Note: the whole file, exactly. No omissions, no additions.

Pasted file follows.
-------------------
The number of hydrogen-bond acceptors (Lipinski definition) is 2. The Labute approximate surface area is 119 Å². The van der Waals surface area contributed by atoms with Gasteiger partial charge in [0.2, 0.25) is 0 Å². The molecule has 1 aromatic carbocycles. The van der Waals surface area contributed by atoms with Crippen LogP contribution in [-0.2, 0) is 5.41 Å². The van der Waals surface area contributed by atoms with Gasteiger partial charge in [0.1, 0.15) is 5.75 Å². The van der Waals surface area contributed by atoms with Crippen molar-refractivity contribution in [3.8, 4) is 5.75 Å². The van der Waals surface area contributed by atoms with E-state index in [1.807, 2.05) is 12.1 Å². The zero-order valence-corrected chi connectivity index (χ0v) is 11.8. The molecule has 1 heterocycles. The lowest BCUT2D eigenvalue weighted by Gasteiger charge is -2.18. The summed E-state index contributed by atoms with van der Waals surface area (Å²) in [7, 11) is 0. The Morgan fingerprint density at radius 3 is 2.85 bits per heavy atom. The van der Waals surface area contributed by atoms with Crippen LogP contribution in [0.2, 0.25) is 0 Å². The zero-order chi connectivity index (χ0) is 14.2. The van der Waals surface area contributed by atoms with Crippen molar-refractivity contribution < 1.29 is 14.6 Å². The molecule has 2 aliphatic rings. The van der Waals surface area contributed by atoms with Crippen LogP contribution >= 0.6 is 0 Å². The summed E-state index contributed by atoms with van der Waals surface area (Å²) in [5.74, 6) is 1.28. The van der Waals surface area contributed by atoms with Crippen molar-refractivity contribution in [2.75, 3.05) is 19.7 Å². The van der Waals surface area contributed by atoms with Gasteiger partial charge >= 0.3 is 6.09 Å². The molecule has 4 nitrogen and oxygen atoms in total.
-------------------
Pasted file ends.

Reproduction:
The number of hydrogen-bond acceptors (Lipinski definition) is 2. The Labute approximate surface area is 119 Å². The van der Waals surface area contributed by atoms with Gasteiger partial charge in [0.2, 0.25) is 0 Å². The molecule has 1 aromatic carbocycles. The van der Waals surface area contributed by atoms with Crippen LogP contribution in [-0.2, 0) is 5.41 Å². The van der Waals surface area contributed by atoms with Gasteiger partial charge in [0.1, 0.15) is 5.75 Å². The van der Waals surface area contributed by atoms with Crippen molar-refractivity contribution in [3.8, 4) is 5.75 Å². The van der Waals surface area contributed by atoms with E-state index in [1.807, 2.05) is 12.1 Å². The zero-order valence-corrected chi connectivity index (χ0v) is 11.8. The molecule has 1 heterocycles. The lowest BCUT2D eigenvalue weighted by Gasteiger charge is -2.18. The summed E-state index contributed by atoms with van der Waals surface area (Å²) in [7, 11) is 0. The Morgan fingerprint density at radius 3 is 2.85 bits per heavy atom. The van der Waals surface area contributed by atoms with Crippen LogP contribution in [0.2, 0.25) is 0 Å². The zero-order chi connectivity index (χ0) is 14.2. The van der Waals surface area contributed by atoms with Crippen molar-refractivity contribution < 1.29 is 14.6 Å². The molecule has 2 aliphatic rings. The van der Waals surface area contributed by atoms with Crippen LogP contribution >= 0.6 is 0 Å². The summed E-state index contributed by atoms with van der Waals surface area (Å²) in [5.74, 6) is 1.28. The van der Waals surface area contributed by atoms with Crippen molar-refractivity contribution in [2.75, 3.05) is 19.7 Å². The van der Waals surface area contributed by atoms with Gasteiger partial charge >= 0.3 is 6.09 Å². The molecule has 4 nitrogen and oxygen atoms in total.